Would it be likely to get an inaccurate assessment on the MMPI-2, MCMI-III, and TSI if the person being administered the inventories was in a third trimester pregnancy and answering questions based on physical and emotional tendencies that are a direct result of the pregnancy and not necessarily occurring when not pregnant? (I.e. food cravings, physical aches and pains, pregnancy-induced anxiety, etc.)
The answer is probably no, but it needs some explanation. The psychological instruments you mention — like the Minnesota Multiphasic Personality Inventory — contain items/questions that are related to mood, history, attitude, opinion, and specific psychiatric symptoms. Of the traits and issues measured by the instruments, some are directly related to the emotional state at the time of the examination such as depression, anxiety, physical complaints, etc. Other traits and issues are based in attitude, opinion, and patient history — issues not likely to change with mood or time. For example, depression may come and go in an individual — raising and lowering their results on the tests — but their history of being shy or outgoing will not likely change. In this manner, most psychology instruments look at a combination of “acute” or recent mood/status and issues that are long-standing. So…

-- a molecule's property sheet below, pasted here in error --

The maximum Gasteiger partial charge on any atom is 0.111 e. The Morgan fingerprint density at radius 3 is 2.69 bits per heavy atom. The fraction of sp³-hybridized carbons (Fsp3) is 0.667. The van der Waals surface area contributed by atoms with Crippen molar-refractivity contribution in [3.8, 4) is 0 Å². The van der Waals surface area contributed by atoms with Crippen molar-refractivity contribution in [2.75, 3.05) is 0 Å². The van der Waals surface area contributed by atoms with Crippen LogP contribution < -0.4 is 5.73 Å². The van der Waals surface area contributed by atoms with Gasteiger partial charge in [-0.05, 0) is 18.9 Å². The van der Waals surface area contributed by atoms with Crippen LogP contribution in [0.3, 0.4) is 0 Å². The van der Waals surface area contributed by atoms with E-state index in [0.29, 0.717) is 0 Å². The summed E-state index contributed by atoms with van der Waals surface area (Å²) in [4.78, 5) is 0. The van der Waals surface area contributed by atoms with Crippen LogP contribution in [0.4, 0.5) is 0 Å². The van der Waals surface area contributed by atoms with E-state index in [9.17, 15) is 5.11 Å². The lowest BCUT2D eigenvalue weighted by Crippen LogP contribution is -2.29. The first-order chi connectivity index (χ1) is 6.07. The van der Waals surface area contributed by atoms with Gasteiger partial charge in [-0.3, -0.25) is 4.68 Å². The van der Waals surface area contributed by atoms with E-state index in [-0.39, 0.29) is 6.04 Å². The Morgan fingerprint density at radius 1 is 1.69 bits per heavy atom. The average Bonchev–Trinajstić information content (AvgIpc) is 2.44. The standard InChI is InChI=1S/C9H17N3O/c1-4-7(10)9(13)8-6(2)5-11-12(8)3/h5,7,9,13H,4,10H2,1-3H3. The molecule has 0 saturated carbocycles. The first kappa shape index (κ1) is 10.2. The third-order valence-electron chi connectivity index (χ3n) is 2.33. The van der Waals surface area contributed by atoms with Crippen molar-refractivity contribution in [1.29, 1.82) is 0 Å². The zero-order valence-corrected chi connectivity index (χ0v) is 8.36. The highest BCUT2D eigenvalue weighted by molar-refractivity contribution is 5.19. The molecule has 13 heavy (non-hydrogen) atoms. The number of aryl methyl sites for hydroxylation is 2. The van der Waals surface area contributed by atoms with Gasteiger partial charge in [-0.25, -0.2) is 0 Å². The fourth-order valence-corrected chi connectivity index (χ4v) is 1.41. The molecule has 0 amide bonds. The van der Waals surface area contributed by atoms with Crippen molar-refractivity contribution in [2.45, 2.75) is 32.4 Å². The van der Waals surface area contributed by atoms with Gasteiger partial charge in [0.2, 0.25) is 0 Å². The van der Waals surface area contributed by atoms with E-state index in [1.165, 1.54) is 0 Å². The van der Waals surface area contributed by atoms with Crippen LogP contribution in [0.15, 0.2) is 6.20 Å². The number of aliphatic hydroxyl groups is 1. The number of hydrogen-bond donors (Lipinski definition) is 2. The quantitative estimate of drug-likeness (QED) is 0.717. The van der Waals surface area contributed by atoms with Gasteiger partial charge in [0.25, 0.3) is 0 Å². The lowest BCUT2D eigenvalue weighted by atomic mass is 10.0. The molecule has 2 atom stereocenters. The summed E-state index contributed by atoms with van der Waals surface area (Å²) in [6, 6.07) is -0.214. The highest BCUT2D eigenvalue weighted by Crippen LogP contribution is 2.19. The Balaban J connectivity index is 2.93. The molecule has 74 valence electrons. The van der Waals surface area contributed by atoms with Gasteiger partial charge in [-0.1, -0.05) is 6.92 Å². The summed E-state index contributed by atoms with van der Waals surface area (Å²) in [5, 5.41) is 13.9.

- During the third trimester of pregnancy we would expect an elevation on scales that measure both emotional and physical factors. In this way, the test provides an accurate measure of your current emotional and physical state — a situation created by your pregnancy. It would be “inaccurate” and inappropriate to suggest that your present mood is permanent or that the symptoms created by pregnancy are part of a personality issue.
- The interpretation of the test should consider the pregnancy and its impact on issues related to mood and physical complaints. For example, an individual who has recently been in a severe automobile accident may offer 60 medical complaints, but the diagnosis is “automobile accident” — not “Hypochrondriac”.
- Psychological instruments are able to detect some long-standing issues and concerns that would not be influenced positively or negatively by pregnancy. In providing an interpretation of the test results, the professional should indicate which issues are commonly found in pregnancy and those considered to be long-standing and unrelated to pregnancy.
While psychological testing during pregnancy may create an accurate measure of your current emotional state — it’s your emotional state when pregnant. A more accurate assessment of your psychological status can be obtained by conducting the testing process many months after the delivery.
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All clinical material on this site is peer reviewed by one or more clinical psychologists or other qualified mental health professionals. Originally published by Dr Greg Mulhauser, Managing Editor on .on and last reviewed or updated by